Judy Armstrong tests lightweight spikes for less serious terrain.
This review is part of our crampons gear guide, and was first published in the February 2018 issue of The Great Outdoors.
Important safety note: these are spikes designed for less serious walking. They are not full-featured crampons for alpinism or steeper slopes.
Full-on crampons can be overkill if you’re winter walking on gentle terrain. Nortec’s Alp spikes are lightweight, compact, and suitable for level or undulating going. Two lightweight chromed steel plates locate under the front and rear of the boot, linked to each other and the elastomer harness by chains. As the super- stretchy harness is pulled over the boot, a slim wire bail helps locate the chains at the front and stop them spreading too far apart. Elasticated Velcro straps can be added over the forefoot to stabilise the harness; I found these worked well. There are 13 points; longer (1.5cm) front and back, slightly shorter in the centre of the boot. They bite well into icy surfaces or hard snow; they’re not intended for deep stuff. Snow does ball up in the chains and around the plates; I found oiling them before use worked fairly well (oiling afterward is also a good idea; the chrome soon rubs off the points, leaving them prone to rusting).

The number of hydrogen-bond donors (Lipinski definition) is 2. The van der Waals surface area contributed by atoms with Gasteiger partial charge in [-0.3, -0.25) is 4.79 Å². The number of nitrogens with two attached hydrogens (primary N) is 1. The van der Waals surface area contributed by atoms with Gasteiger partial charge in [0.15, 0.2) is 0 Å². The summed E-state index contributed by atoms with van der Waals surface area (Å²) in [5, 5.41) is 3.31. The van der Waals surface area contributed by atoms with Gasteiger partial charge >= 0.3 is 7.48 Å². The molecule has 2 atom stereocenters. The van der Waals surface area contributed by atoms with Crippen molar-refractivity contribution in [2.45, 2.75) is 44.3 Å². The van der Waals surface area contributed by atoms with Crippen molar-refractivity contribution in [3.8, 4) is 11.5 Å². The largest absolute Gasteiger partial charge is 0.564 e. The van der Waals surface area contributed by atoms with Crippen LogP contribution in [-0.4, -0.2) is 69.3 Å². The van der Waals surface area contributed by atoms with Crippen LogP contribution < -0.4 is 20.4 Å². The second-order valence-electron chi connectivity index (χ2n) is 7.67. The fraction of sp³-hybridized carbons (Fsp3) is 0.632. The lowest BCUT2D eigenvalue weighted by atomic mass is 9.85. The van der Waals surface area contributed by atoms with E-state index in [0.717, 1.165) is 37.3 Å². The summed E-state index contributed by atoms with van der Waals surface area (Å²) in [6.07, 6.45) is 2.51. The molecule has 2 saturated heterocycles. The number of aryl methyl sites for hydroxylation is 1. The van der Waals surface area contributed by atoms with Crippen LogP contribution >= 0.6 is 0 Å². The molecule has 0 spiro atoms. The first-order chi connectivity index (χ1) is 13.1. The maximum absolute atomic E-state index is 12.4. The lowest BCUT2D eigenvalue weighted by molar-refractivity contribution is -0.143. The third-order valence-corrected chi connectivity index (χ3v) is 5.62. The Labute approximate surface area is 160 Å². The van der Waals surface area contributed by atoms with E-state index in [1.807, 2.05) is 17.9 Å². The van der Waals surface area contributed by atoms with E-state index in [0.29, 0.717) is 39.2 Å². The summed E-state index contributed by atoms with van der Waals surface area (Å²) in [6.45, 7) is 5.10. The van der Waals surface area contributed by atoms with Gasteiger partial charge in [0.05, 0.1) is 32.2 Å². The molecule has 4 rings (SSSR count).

Walking comfort is good, as they are lightweight and flexible, and they are very suitable for lightweight boots and running shoes. Alp are supplied in a zip-top bag with a webbing handle. This is very easy to use: the bag can be clipped to the outside of a pack for instant access, and the wide-opening top makes it simple to store and extract the crampons. When you’ve slashed your fingers a few times trying to cram conventional crampons into an undersized bag, you’ll see why I appreciated this detail.
Pros: lightweight, easy to use, comfortable
Cons: chrome quality
- Price: £50
- Weight: 490g + 60g bag
- Material: chromed steel
- Harness: silicone elastomer with Velcro straps
- Sizes: M (boots UK 3-6.5), L (UK7-9), XL (UK10-13)
- Points: 13
- Intended use: Less-serious winter walking